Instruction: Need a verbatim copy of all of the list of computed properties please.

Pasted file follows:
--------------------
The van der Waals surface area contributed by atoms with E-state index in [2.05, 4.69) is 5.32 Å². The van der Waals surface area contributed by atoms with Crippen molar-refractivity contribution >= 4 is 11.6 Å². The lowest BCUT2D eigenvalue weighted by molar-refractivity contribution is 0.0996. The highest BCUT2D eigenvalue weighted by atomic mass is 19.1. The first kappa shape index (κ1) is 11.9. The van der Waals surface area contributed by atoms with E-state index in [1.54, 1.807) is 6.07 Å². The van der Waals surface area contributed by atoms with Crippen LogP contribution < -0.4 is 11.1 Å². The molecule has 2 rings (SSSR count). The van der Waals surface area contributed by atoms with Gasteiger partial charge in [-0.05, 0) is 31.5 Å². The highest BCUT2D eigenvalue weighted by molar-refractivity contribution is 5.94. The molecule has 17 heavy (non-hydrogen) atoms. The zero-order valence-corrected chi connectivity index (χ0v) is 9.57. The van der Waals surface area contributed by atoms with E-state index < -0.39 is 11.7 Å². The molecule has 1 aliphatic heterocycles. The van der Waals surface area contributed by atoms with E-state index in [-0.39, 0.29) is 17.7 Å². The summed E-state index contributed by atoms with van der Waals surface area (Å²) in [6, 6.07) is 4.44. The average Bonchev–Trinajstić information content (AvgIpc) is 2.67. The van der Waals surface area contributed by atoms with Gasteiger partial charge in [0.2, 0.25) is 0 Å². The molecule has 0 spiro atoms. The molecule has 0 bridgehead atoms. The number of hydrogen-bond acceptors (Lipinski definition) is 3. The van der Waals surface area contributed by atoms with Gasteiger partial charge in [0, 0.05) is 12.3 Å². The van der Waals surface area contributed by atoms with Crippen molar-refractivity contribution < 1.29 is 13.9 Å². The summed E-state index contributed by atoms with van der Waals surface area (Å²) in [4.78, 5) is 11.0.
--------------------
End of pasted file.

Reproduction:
The van der Waals surface area contributed by atoms with E-state index in [2.05, 4.69) is 5.32 Å². The van der Waals surface area contributed by atoms with Crippen molar-refractivity contribution >= 4 is 11.6 Å². The lowest BCUT2D eigenvalue weighted by molar-refractivity contribution is 0.0996. The highest BCUT2D eigenvalue weighted by atomic mass is 19.1. The first kappa shape index (κ1) is 11.9. The van der Waals surface area contributed by atoms with E-state index in [1.54, 1.807) is 6.07 Å². The van der Waals surface area contributed by atoms with Crippen LogP contribution < -0.4 is 11.1 Å². The molecule has 2 rings (SSSR count). The van der Waals surface area contributed by atoms with Gasteiger partial charge in [-0.05, 0) is 31.5 Å². The highest BCUT2D eigenvalue weighted by molar-refractivity contribution is 5.94. The molecule has 17 heavy (non-hydrogen) atoms. The zero-order valence-corrected chi connectivity index (χ0v) is 9.57. The van der Waals surface area contributed by atoms with E-state index < -0.39 is 11.7 Å². The molecule has 1 aliphatic heterocycles. The van der Waals surface area contributed by atoms with E-state index in [-0.39, 0.29) is 17.7 Å². The summed E-state index contributed by atoms with van der Waals surface area (Å²) in [6, 6.07) is 4.44. The average Bonchev–Trinajstić information content (AvgIpc) is 2.67. The van der Waals surface area contributed by atoms with Gasteiger partial charge in [0.2, 0.25) is 0 Å². The molecule has 0 spiro atoms. The molecule has 0 bridgehead atoms. The number of hydrogen-bond acceptors (Lipinski definition) is 3. The van der Waals surface area contributed by atoms with Gasteiger partial charge in [0, 0.05) is 12.3 Å². The van der Waals surface area contributed by atoms with Crippen molar-refractivity contribution < 1.29 is 13.9 Å². The summed E-state index contributed by atoms with van der Waals surface area (Å²) in [4.78, 5) is 11.0.